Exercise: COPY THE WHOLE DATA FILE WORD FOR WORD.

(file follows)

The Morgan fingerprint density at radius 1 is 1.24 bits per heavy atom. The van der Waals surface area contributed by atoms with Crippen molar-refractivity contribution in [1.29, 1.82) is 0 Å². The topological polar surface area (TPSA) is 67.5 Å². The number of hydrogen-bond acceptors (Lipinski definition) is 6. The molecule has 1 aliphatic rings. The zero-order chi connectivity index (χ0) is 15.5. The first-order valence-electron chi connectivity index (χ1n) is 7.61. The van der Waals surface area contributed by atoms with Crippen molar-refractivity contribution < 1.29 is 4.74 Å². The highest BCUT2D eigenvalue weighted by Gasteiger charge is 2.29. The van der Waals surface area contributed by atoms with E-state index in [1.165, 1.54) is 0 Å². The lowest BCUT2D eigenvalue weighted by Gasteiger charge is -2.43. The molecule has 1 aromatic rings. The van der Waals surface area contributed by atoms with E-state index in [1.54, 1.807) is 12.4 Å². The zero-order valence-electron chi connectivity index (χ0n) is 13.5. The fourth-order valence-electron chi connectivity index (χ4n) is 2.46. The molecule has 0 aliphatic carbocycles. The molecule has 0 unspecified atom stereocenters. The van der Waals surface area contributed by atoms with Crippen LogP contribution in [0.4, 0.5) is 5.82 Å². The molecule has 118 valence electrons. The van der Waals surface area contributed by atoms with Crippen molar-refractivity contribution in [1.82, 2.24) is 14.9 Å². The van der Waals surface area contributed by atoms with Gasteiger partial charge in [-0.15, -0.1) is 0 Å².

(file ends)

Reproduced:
The Morgan fingerprint density at radius 1 is 1.24 bits per heavy atom. The van der Waals surface area contributed by atoms with Crippen molar-refractivity contribution in [1.29, 1.82) is 0 Å². The topological polar surface area (TPSA) is 67.5 Å². The number of hydrogen-bond acceptors (Lipinski definition) is 6. The molecule has 1 aliphatic rings. The zero-order chi connectivity index (χ0) is 15.5. The first-order valence-electron chi connectivity index (χ1n) is 7.61. The van der Waals surface area contributed by atoms with Crippen molar-refractivity contribution < 1.29 is 4.74 Å². The highest BCUT2D eigenvalue weighted by Gasteiger charge is 2.29. The van der Waals surface area contributed by atoms with E-state index in [1.165, 1.54) is 0 Å². The lowest BCUT2D eigenvalue weighted by Gasteiger charge is -2.43. The molecule has 1 aromatic rings. The van der Waals surface area contributed by atoms with E-state index in [1.54, 1.807) is 12.4 Å². The zero-order valence-electron chi connectivity index (χ0n) is 13.5. The fourth-order valence-electron chi connectivity index (χ4n) is 2.46. The molecule has 0 aliphatic carbocycles. The molecule has 0 unspecified atom stereocenters. The van der Waals surface area contributed by atoms with Crippen LogP contribution in [0.4, 0.5) is 5.82 Å². The molecule has 118 valence electrons. The van der Waals surface area contributed by atoms with Crippen molar-refractivity contribution in [1.82, 2.24) is 14.9 Å². The van der Waals surface area contributed by atoms with Gasteiger partial charge in [-0.15, -0.1) is 0 Å².